Words of Advice:

"Never Feel Sorry For Anyone Who Owns an Airplane."-- Tina Marie

If Something Seems To Be Too Good To Be True, It's Best To Shoot It, Just In Case." -- Fiona Glenanne

Flying the Airplane is More Important than Radioing Your Plight to a Person on the Ground
Who is Incapable of Understanding or Doing Anything About It.
" -- Unknown

"There seems to be almost no problem that Congress cannot, by diligent efforts and careful legislative drafting, make ten times worse." -- Me

"What the hell is an `Aluminum Falcon'?" -- Emperor Palpatine

"Eck!" -- George the Cat

Saturday, January 17, 2015

Wounded Warrior Project

I'm watching the evening news in real time tonight. One of the commercials was for the Wounded Warrior Project, a spot that seemed to be at least 60 seconds long. They wanted $19/month.

I looked them up on Charity Navigator. They don't seem to be too bad, other than the point that the founder is sucking down $375,000/year. Scroll to the bottom of the page and you'll find out that while they're not the worst charity for servicemen (that's the USO), they're not exactly stellar, and certainly better than the Komen folk.

No, the point that bugs me is that taking care of wounded warriors is a collective responsibility, a moral responsibility, that should not be left to the private sector running begathons. It belongs to all of us and the Federal government should be funding everything needed to take care of the veterans. Arguably, relying on the VA to deliver all of the care is a bad idea. And maybe we don't need the humanitarian version of LockMart to suck up huge profits while delivering shitty services.

But tin-cupping it is just wrong. If the Federal government can't afford to take care of the vets who need help, then we've got no business sending any more of them into harm's way.


D. said...


Maybe the politicians advocating these wars should go first. In the front lines. As grunts.

Ooops, my inner Hulk is waking...

ShortWoman said...

Thank you! This commercial has been bugging me for similar reasons as well.

dinthebeast said...

Perhaps passing one round of tax cuts for each war you start wasn't the wisest policy after all.

-Doug in Oakland

Murphy's Law said...

I used to do some fundraising for Wounded Warrior, but stopped when they decided not to take funds from gun-related groups or activities (I was organizing shoots). At that time, I also looked at them a bit more closely, and besides their top guy raking in the coin, they appear to be top-heavy with other highly-paid staff, all taking in six-figure salaries. And then there is the complaint from other veterans' organization that WW doesn't actually do anything for wounded vets other than take in money, pay themselves, and pass on the remainder to other already-existing and separate organizations that actually do the hands-on work with the wounded vets. If that's really true--and I didn't really prove or disprove it sufficiently to do a post about it--then it's really troubling.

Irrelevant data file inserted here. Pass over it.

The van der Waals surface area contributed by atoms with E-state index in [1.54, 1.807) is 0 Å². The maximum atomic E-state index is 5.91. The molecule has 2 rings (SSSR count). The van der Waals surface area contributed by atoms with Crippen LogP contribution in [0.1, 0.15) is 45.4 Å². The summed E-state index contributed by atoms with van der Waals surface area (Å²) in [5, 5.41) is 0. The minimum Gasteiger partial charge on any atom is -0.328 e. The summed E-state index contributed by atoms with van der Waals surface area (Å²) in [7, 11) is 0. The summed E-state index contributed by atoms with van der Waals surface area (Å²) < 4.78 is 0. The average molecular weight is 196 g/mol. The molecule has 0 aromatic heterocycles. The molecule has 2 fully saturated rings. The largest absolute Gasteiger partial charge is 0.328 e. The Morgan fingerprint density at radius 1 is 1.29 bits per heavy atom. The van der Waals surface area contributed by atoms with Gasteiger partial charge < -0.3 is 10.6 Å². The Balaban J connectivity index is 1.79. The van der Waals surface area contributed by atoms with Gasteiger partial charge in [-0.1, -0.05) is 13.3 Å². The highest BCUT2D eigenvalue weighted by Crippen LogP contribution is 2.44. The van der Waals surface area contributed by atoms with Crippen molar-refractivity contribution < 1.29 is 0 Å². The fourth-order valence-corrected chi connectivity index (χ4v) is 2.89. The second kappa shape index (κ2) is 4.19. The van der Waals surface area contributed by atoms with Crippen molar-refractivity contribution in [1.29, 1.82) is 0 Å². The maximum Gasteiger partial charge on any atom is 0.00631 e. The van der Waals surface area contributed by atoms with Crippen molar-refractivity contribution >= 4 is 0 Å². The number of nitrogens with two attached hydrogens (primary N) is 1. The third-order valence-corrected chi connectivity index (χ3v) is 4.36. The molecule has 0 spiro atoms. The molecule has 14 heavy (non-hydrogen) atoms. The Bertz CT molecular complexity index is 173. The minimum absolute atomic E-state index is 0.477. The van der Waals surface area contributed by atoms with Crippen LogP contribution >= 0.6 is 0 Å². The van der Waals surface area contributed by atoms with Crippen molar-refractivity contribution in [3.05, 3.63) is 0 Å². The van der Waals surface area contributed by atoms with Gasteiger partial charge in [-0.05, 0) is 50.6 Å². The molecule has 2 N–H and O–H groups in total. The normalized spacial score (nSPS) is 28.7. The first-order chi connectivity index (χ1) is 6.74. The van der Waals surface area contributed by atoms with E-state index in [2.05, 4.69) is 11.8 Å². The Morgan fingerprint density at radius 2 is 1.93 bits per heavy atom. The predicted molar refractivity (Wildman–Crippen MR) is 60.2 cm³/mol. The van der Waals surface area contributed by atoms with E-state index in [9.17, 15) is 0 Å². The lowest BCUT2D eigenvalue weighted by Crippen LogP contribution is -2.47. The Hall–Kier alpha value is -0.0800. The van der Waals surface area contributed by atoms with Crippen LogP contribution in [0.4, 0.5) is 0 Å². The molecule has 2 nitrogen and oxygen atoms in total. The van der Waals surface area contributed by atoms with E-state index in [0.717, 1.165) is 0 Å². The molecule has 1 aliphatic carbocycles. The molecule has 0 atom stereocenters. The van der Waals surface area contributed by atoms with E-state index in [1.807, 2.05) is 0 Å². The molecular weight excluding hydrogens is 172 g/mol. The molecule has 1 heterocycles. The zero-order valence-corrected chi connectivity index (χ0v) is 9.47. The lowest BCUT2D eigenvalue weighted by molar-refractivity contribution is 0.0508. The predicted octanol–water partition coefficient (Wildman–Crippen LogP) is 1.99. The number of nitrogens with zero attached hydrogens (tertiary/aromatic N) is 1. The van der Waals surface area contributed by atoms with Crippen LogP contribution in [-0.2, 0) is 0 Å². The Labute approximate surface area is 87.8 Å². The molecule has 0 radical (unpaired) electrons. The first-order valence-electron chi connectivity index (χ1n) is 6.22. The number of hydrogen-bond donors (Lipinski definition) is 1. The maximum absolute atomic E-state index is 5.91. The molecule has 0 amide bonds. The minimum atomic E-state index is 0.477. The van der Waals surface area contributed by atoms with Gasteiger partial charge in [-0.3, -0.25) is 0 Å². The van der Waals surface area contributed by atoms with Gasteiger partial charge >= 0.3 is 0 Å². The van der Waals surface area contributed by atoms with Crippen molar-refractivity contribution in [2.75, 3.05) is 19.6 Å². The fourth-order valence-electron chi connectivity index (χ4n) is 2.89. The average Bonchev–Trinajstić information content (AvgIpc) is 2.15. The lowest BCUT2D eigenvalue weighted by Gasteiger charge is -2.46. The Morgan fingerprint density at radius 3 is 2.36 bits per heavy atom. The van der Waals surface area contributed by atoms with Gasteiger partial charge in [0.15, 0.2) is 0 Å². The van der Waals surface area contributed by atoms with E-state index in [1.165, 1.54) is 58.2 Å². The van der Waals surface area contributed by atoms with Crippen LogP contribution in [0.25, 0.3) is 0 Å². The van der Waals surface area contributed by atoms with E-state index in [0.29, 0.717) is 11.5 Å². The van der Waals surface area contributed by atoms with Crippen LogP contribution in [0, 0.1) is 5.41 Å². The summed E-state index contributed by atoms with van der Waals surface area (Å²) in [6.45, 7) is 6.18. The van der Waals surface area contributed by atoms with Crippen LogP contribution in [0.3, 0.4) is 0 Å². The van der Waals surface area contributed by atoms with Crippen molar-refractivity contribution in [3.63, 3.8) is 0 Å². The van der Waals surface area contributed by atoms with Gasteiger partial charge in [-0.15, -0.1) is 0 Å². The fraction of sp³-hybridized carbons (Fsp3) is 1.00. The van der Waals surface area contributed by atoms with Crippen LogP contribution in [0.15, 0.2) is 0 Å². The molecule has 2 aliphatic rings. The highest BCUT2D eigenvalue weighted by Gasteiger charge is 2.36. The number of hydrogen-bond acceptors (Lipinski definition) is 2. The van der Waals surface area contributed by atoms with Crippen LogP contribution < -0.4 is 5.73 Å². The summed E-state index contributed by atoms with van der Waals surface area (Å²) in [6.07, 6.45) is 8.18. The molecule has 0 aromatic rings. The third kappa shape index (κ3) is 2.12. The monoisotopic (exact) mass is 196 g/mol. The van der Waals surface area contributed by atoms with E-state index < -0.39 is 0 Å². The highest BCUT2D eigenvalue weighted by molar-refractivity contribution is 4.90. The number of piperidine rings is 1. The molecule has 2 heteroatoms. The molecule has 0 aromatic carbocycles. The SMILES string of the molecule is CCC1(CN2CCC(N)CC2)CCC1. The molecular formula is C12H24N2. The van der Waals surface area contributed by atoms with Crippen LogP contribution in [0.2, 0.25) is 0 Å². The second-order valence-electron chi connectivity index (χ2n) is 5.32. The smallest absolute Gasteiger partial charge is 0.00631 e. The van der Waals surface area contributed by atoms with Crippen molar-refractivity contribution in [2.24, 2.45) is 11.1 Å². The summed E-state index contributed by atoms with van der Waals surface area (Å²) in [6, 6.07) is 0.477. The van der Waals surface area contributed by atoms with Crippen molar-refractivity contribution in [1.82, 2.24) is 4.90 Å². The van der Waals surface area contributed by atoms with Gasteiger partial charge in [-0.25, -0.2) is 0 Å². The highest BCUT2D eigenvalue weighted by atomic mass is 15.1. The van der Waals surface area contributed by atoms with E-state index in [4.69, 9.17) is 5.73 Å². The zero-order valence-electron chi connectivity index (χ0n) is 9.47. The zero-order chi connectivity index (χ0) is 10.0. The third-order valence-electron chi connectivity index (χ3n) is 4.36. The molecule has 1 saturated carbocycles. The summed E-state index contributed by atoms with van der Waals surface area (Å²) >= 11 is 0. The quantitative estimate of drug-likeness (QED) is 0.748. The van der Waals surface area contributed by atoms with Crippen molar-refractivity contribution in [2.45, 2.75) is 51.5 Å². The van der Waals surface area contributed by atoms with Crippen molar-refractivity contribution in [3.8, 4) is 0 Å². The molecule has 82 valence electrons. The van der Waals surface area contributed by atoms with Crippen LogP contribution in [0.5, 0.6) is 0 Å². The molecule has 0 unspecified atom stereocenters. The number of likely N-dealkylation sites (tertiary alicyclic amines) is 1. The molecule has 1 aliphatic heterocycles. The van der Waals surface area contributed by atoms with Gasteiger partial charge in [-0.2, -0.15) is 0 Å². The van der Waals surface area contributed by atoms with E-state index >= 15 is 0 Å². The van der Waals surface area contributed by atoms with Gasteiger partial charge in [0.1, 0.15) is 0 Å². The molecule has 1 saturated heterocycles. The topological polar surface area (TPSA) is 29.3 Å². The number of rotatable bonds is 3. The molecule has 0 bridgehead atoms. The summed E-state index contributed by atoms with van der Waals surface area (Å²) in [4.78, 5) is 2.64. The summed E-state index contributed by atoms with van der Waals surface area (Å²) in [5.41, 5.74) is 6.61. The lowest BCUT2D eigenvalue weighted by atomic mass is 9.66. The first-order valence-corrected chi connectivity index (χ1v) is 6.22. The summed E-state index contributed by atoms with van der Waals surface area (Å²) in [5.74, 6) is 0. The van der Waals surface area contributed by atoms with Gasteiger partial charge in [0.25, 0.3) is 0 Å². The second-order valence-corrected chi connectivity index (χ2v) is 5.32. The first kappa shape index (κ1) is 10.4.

The last group we raised money for was Soldiers' Angels, and they seem to be more in-line with what we were trying to do. Check them out.

mikey said...

Bravo. But this is representative of the key ideological question in any democracy - just exactly what is the government responsible for, and what is the private sector responsible for.

OBVIOUSLY, caring for veterans is a moral requirement for any government with armed forces in the field. Questions of infrastructure, education, health care and big ticket R&D must be answered also.

The tension is not with regular people I think, but rather this top 10% that has in recent years decided that they should not have to participate in funding government operations because to do so reduces their personal and corporate wealthy.

When I see the government fail to fully fund something as absolutely necessary as caring for veterans I tend to focus my anger on those who fund the political bribery that drives these immoral and undemocratic outcomes...

Stewart Dean said...

" If the Federal government can't afford to take care of the vets who need help, then we've got no business sending any more of them into harm's way."
Yes. Yes. Yes.

Malvina Reynolds' (She of Little Boxes on the Hillside) song about this:
Last night, I had the strangest dream,
I saw a big parade, with ticker-tape galore,
And men were marching there the like [in the ranks]
I'd never seen before:

1. Oh, the bankers and the diplomats are going in the army:
Oh, happy day, I'd spend my pay to see them on parade,
Their paunches at attention and their stri-ped pants at ease -
They've gotten patriotic and they're going overseas.
We'll have to do the best we can and bravely carry on,
So we'll just keep the laddies here to manage while they're gone.

There are more delicious verses: